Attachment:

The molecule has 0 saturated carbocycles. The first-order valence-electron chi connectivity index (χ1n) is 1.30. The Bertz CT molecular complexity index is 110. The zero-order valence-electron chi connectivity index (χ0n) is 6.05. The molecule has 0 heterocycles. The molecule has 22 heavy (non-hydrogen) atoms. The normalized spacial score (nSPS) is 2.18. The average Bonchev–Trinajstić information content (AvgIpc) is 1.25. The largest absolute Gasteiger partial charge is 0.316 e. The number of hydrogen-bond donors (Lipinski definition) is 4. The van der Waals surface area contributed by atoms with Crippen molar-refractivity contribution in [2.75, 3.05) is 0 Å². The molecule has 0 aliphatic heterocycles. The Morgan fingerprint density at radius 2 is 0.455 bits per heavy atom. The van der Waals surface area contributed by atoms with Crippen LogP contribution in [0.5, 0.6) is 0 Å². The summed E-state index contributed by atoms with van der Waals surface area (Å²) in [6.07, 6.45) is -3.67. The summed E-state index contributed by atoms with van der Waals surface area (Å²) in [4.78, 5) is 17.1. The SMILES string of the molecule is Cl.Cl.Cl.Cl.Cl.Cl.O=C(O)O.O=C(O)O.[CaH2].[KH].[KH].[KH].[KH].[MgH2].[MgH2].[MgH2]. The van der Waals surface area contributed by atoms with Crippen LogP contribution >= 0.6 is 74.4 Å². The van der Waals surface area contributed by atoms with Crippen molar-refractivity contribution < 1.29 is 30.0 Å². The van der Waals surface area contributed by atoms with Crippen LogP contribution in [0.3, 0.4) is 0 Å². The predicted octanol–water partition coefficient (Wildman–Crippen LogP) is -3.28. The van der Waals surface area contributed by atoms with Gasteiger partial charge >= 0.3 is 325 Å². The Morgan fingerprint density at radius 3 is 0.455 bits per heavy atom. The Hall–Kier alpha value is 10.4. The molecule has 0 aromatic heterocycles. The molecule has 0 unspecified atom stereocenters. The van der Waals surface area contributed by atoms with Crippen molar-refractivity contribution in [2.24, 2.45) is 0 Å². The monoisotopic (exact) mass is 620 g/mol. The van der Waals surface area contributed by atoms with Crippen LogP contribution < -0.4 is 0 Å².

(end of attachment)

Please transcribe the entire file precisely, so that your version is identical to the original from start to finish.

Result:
The molecule has 0 saturated carbocycles. The first-order valence-electron chi connectivity index (χ1n) is 1.30. The Bertz CT molecular complexity index is 110. The zero-order valence-electron chi connectivity index (χ0n) is 6.05. The molecule has 0 heterocycles. The molecule has 22 heavy (non-hydrogen) atoms. The normalized spacial score (nSPS) is 2.18. The average Bonchev–Trinajstić information content (AvgIpc) is 1.25. The largest absolute Gasteiger partial charge is 0.316 e. The number of hydrogen-bond donors (Lipinski definition) is 4. The van der Waals surface area contributed by atoms with Crippen molar-refractivity contribution in [2.75, 3.05) is 0 Å². The molecule has 0 aliphatic heterocycles. The Morgan fingerprint density at radius 2 is 0.455 bits per heavy atom. The van der Waals surface area contributed by atoms with Crippen LogP contribution in [0.5, 0.6) is 0 Å². The summed E-state index contributed by atoms with van der Waals surface area (Å²) in [6.07, 6.45) is -3.67. The summed E-state index contributed by atoms with van der Waals surface area (Å²) in [4.78, 5) is 17.1. The SMILES string of the molecule is Cl.Cl.Cl.Cl.Cl.Cl.O=C(O)O.O=C(O)O.[CaH2].[KH].[KH].[KH].[KH].[MgH2].[MgH2].[MgH2]. The van der Waals surface area contributed by atoms with Crippen LogP contribution >= 0.6 is 74.4 Å². The van der Waals surface area contributed by atoms with Crippen molar-refractivity contribution < 1.29 is 30.0 Å². The van der Waals surface area contributed by atoms with Crippen LogP contribution in [0.3, 0.4) is 0 Å². The predicted octanol–water partition coefficient (Wildman–Crippen LogP) is -3.28. The van der Waals surface area contributed by atoms with Gasteiger partial charge >= 0.3 is 325 Å². The Morgan fingerprint density at radius 3 is 0.455 bits per heavy atom. The Hall–Kier alpha value is 10.4. The molecule has 0 aromatic heterocycles. The molecule has 0 unspecified atom stereocenters. The van der Waals surface area contributed by atoms with Crippen molar-refractivity contribution in [2.24, 2.45) is 0 Å². The monoisotopic (exact) mass is 620 g/mol. The van der Waals surface area contributed by atoms with Crippen LogP contribution < -0.4 is 0 Å².